“Antichrist: the debate continues
Over the past week, I received a number of responses regarding my “Antichrist review, a film, it seems, I’m bound to discuss much longer than I had anticipated. Before thrashing out my miserable experience at the Egyptian movies this week, I’d like to clarify a few points.
First off, I still can’t work out the logic behind the assessments that call the film “ridiculous or “implausible. As I mentioned last week, “Antichrist is set in an alternative universe that resembles the real one only on the surface. Lars von Trier tricks his audience into believing that the relationship of Willem Dafoe and Charlotte Gainsbourg is realistic. The reality is the psychology of the pair is seldom accurate; their behavior is largely irregular.
Few details in the films are meant to be taken literary, including the infamous talking fox. If you intend to immerse yourself inside von Trier’s world, you must check rationality at the door. Not once throughout his entire career has von Trier aimed for the realistic, and that includes “Dancer in the Dark with its copious musical sequences. “Antichrist is no exception.
Some questioned von Trier’s intentions behind making the film, taking on the prevalent belief that he’s simply playing another sick joke on his audiences. I find this reading to be exceedingly oversimplified.
As some critics pointed recently, von Trier is perfectly capable of turning funny when he needs to. His 1994 hit series “The Kingdom and 2006’s black comedy “The Boss of It All are a testament to this. “Antichrist is work of great gravity that aims to provoke and distress. Assailing the viewers with nonsensical hullabaloo is the last thing von Trier is aspiring to accomplish.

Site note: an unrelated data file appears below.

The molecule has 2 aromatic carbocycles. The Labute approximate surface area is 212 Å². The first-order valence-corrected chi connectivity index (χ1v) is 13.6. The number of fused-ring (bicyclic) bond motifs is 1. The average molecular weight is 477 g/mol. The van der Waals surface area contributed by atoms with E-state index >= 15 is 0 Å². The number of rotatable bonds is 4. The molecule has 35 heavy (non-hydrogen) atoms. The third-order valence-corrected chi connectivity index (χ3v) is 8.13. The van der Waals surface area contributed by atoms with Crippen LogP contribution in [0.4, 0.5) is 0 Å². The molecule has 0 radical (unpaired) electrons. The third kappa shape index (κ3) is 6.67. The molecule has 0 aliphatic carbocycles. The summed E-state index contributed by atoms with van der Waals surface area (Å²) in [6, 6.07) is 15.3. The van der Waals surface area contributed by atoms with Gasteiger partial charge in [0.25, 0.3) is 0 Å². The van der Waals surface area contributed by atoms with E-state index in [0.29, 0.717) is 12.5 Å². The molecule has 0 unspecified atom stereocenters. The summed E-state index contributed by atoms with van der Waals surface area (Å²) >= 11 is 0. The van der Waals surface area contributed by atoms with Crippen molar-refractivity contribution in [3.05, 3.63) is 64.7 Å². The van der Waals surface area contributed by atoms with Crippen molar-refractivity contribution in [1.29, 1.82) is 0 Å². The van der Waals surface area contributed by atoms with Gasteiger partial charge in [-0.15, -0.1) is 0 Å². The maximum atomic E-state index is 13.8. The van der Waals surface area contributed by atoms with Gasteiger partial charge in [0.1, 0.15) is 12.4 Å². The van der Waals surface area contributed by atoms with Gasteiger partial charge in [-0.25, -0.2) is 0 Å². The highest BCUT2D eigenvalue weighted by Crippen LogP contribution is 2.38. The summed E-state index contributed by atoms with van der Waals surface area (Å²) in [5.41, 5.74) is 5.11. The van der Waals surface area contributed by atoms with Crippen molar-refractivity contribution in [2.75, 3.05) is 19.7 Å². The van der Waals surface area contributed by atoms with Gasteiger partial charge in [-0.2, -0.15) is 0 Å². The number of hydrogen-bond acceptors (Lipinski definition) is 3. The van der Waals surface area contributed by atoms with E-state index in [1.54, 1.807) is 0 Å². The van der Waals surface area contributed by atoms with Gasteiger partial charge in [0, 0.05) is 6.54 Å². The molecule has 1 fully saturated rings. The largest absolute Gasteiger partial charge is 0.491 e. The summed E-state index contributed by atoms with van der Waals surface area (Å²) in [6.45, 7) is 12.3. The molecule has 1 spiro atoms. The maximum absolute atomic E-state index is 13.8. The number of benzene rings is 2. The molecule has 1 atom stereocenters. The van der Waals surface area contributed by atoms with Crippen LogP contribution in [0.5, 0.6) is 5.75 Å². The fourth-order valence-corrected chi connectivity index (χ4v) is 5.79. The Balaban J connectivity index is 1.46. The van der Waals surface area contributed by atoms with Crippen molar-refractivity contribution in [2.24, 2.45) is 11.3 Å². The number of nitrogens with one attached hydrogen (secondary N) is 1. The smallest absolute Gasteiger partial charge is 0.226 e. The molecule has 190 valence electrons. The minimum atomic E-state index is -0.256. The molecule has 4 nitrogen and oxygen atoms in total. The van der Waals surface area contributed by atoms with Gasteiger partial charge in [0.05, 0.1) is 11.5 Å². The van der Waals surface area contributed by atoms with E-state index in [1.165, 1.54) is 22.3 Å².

Von Trier is fundamentally a moralist; a strong adherer to the kind of orthodox spirituality that defined the works of great Russian filmmaker Andrei Tarkovsky, whom “Antichrist is dedicated to.
“Antichrist is von Trier’s least didactic film in many years, partly because the actual message of the film, if there is one, is ambiguous. What the film offers is an uncommon view of existence. And although the basic framework of the story is quite solid, large chunks of the film appear to be driven by instinct and compulsion.
The accusations of misogyny have also found a wide base of advocates. Von Trier’s knack for torturing his female protagonists in “Breaking The Waves, “The Idiots, “Dancer in the Dark and “Dogville has cemented this theory in the minds of film critics and feminists alike. Once again, I can’t buy into this assumption.
“The male protagonists in my films are basically all idiots who don’t understand s–t, von Trier said in a past interview, “Whereas the women are much more human, and much more real. It’s the women I identify with in all my films.
Indeed, in “Antichrist, Dafoe comes across as a cocky charlatan who disregards his wife’s anguish. Gainsbourg is the tragic and sympathetic heroine of the story. In fact, it’s the sympathy von Trier envelopes his character with that prevents the film from becoming a full-blown horror.
Several critics believe that von Trier is implying that women are inherently evil; that the seed of wickedness carried by Eve has been passed on to all women.
The subsequent revelations about Gainsbourg and the final act are too vague to find sound validations in support this argument. The way I see it is that the final act fits better with von Trier’s overall parable than any specific analysis of the characters’ psyche.
I’ve read tens of different interpretations of the ending and they all seem to make sense. That’s the real beauty of “Antichrist. Whether the film is good or bad is beside the point. Love him or hate him, the fact of the matter is cinema needs fearless auteurs like von Trier.